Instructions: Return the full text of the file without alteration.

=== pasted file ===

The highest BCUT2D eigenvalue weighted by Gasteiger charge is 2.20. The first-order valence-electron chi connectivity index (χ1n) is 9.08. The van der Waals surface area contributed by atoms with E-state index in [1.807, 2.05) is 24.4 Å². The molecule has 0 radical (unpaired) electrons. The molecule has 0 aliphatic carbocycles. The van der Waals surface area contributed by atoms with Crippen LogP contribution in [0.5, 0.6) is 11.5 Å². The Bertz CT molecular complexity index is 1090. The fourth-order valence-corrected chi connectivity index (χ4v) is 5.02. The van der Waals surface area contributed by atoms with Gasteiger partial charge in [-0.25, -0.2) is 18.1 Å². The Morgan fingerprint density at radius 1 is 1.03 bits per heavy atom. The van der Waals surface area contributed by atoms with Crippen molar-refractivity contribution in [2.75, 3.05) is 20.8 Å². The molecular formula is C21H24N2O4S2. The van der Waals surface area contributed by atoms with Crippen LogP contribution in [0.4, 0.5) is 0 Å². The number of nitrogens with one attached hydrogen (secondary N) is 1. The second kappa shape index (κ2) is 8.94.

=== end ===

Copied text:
The highest BCUT2D eigenvalue weighted by Gasteiger charge is 2.20. The first-order valence-electron chi connectivity index (χ1n) is 9.08. The van der Waals surface area contributed by atoms with E-state index in [1.807, 2.05) is 24.4 Å². The molecule has 0 radical (unpaired) electrons. The molecule has 0 aliphatic carbocycles. The van der Waals surface area contributed by atoms with Crippen LogP contribution in [0.5, 0.6) is 11.5 Å². The Bertz CT molecular complexity index is 1090. The fourth-order valence-corrected chi connectivity index (χ4v) is 5.02. The van der Waals surface area contributed by atoms with Gasteiger partial charge in [-0.25, -0.2) is 18.1 Å². The Morgan fingerprint density at radius 1 is 1.03 bits per heavy atom. The van der Waals surface area contributed by atoms with Crippen molar-refractivity contribution in [2.75, 3.05) is 20.8 Å². The molecular formula is C21H24N2O4S2. The van der Waals surface area contributed by atoms with Crippen LogP contribution in [0.4, 0.5) is 0 Å². The number of nitrogens with one attached hydrogen (secondary N) is 1. The second kappa shape index (κ2) is 8.94.